Many advertisers believe Facebook only polices the ad copy and creative, not your webshop but this is completely wrong. Facebook Admit’s even your landing page can result in you getting hit with the ‘poor ad experience’ notice in your facebook ad manager. 

How does facebook determine your webshop landing page is low quality? 

  • Lack substantive and original content: aka the dropshippers with Aliexpress product descriptions but also dropshippers with product descriptions stolen from other drop shippers or even real brands.
  • Misleading claims: If you’re lying about delivery times, product returns or make false claims about your product, it’s quality or the functionality, you will get hit with the poor ad experience.

Customer feedback

Aside from the Facebook algorithm determining the state of your ad, Facebook also reacts to customer feedback. This they do in a variety of ways such as:

  • Report/hide ad function: Facebook users can use the ‘hide ad’ or ‘report ad’ function to report ads they don’t want to see or they think are a scam. 
  • Ad surveys: Facebook also surveys users who make purchases through facebook ads. This means that someone can buy from your store and Facebook will ask a number of things to conclude whether your product quality and customer service quality is up to par with Facebook’s standards.

Facebook gives each page a rating from 0 to 5. Once your page reaches a score below 2, less and less people might see your ads. If your page rating reaches score 1, your ad account will be disabled. 

What to do once you receive the ‘Poor Ad Experience’ notice

The first thing you should do when receiving this notice is to kill the ad, instantly. There’s no point in keeping it live as facebook will kill the impressions of the so you’ll just be throwing money down the drain.

Next you’ll want to identify the reason you were hit with the notice by rating your ad on the 5 notes I’ve stated earlier:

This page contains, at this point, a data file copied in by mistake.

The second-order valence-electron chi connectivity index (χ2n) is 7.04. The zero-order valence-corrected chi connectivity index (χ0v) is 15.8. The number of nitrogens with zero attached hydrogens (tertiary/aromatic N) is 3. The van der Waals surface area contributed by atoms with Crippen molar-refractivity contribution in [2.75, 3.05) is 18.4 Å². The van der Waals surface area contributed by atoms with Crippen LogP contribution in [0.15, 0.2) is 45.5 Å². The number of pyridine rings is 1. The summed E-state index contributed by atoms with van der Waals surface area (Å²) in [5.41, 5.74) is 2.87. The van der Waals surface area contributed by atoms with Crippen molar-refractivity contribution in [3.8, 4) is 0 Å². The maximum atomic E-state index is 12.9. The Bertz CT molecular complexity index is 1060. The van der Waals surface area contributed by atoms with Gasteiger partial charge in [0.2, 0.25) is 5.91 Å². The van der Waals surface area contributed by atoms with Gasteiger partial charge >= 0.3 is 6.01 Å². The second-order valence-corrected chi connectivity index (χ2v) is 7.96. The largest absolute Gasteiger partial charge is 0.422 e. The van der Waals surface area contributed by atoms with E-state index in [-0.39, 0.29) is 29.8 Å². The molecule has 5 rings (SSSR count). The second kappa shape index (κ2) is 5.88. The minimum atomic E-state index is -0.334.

• Sensationalized or exaggerated titles
  • Witholding information
  • Begging for comments and likes
  • Poor Ad Creative
  • Poor landing page

Odds are, you probably have used at least one of those. If not, it might just be that your ad copy or ad creative look’s like a scam or that you’re providing dishonest services to your customers, in which case Facebook users will report the ad or react badly to surveys. 

This is common with dropshippers who steal footage from other dropshippers and then target the same audience as the original brand. In a lot of these cases, the original brand already has established themselves as the “authority” and “brand” behind the product.

If these Facebook users all of a sudden get the same ad from a different company, they will get suspicious and report the ad. 

I’d also like to note that you might be biased and think there’s nothing wrong with your ad copy so it might be beneficial to you to show it to some family members and friends and get their opinion on it. 

Once you’ve identified the source, change up the ad copy and creative and possibly your landing page as well. This time be truthful and not spammy or too salesy. Don’t use any engagement or clickbait. 

Once you think you’ve really improved the ad, publish it once more.

Why you should avoid Poor Ad Experience

Obviously, you want to avoid poor ad experience as this will result in your ad getting fewer impressions and thus conersions which will end up losing you money.

But that’s not even the biggest reason. Facebook ‘remembers’ every time they hit you with the poor ads notice. A few of those, I stated before, could reduce your page score to 1 which results in your facebook ad account getting disabled due to violating policies. 

Facebook gives pages with a low ad rating (below 2) a harder time, meaning they limit the reach they have on every single campaign. 

Final thoughts on Facebook’s ‘Poor Ad Experience’

Don’t worry if you’ve been hit with a poor ad experience notice, it’s not the end of the world. Every advertiser will run into them at some point, it just means your latest ad has a few issues with it. It’s honestly no big deal and it’s better that they tell you than you having an ad around that no one reacts positively to. 

Definitely don’t neglect the notice and fix your ad copy, creatives and possibly even landing page to comply with Facebook’s policies.